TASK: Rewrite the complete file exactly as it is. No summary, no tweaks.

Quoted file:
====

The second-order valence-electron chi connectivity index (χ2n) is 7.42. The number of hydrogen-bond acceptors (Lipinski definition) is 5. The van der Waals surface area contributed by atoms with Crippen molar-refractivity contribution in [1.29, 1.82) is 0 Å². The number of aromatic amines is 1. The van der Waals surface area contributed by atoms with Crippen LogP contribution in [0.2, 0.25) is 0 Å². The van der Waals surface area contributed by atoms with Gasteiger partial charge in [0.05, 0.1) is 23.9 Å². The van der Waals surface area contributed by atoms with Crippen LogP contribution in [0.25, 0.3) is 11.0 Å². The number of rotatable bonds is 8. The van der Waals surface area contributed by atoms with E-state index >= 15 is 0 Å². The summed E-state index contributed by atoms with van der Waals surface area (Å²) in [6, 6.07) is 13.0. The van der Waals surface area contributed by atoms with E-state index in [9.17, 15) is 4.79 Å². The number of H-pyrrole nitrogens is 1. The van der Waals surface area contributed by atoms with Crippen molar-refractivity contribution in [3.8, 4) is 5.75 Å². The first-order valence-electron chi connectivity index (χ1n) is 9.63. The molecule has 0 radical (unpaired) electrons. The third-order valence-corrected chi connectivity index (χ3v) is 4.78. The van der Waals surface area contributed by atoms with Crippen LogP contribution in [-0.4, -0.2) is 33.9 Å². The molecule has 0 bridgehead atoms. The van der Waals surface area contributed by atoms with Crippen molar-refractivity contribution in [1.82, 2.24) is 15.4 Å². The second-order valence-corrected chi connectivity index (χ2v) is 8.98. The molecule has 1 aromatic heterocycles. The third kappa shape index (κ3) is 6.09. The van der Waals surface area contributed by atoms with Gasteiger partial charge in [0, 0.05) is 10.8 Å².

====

The second-order valence-electron chi connectivity index (χ2n) is 7.42. The number of hydrogen-bond acceptors (Lipinski definition) is 5. The van der Waals surface area contributed by atoms with Crippen molar-refractivity contribution in [1.29, 1.82) is 0 Å². The number of aromatic amines is 1. The van der Waals surface area contributed by atoms with Crippen LogP contribution in [0.2, 0.25) is 0 Å². The van der Waals surface area contributed by atoms with Gasteiger partial charge in [0.05, 0.1) is 23.9 Å². The van der Waals surface area contributed by atoms with Crippen LogP contribution in [0.25, 0.3) is 11.0 Å². The number of rotatable bonds is 8. The van der Waals surface area contributed by atoms with E-state index >= 15 is 0 Å². The summed E-state index contributed by atoms with van der Waals surface area (Å²) in [6, 6.07) is 13.0. The van der Waals surface area contributed by atoms with E-state index in [9.17, 15) is 4.79 Å². The number of H-pyrrole nitrogens is 1. The van der Waals surface area contributed by atoms with Crippen molar-refractivity contribution in [3.8, 4) is 5.75 Å². The first-order valence-electron chi connectivity index (χ1n) is 9.63. The molecule has 0 radical (unpaired) electrons. The third-order valence-corrected chi connectivity index (χ3v) is 4.78. The van der Waals surface area contributed by atoms with Crippen LogP contribution in [-0.4, -0.2) is 33.9 Å². The molecule has 0 bridgehead atoms. The van der Waals surface area contributed by atoms with Crippen molar-refractivity contribution in [1.82, 2.24) is 15.4 Å². The second-order valence-corrected chi connectivity index (χ2v) is 8.98. The molecule has 1 aromatic heterocycles. The third kappa shape index (κ3) is 6.09. The van der Waals surface area contributed by atoms with Gasteiger partial charge in [0, 0.05) is 10.8 Å².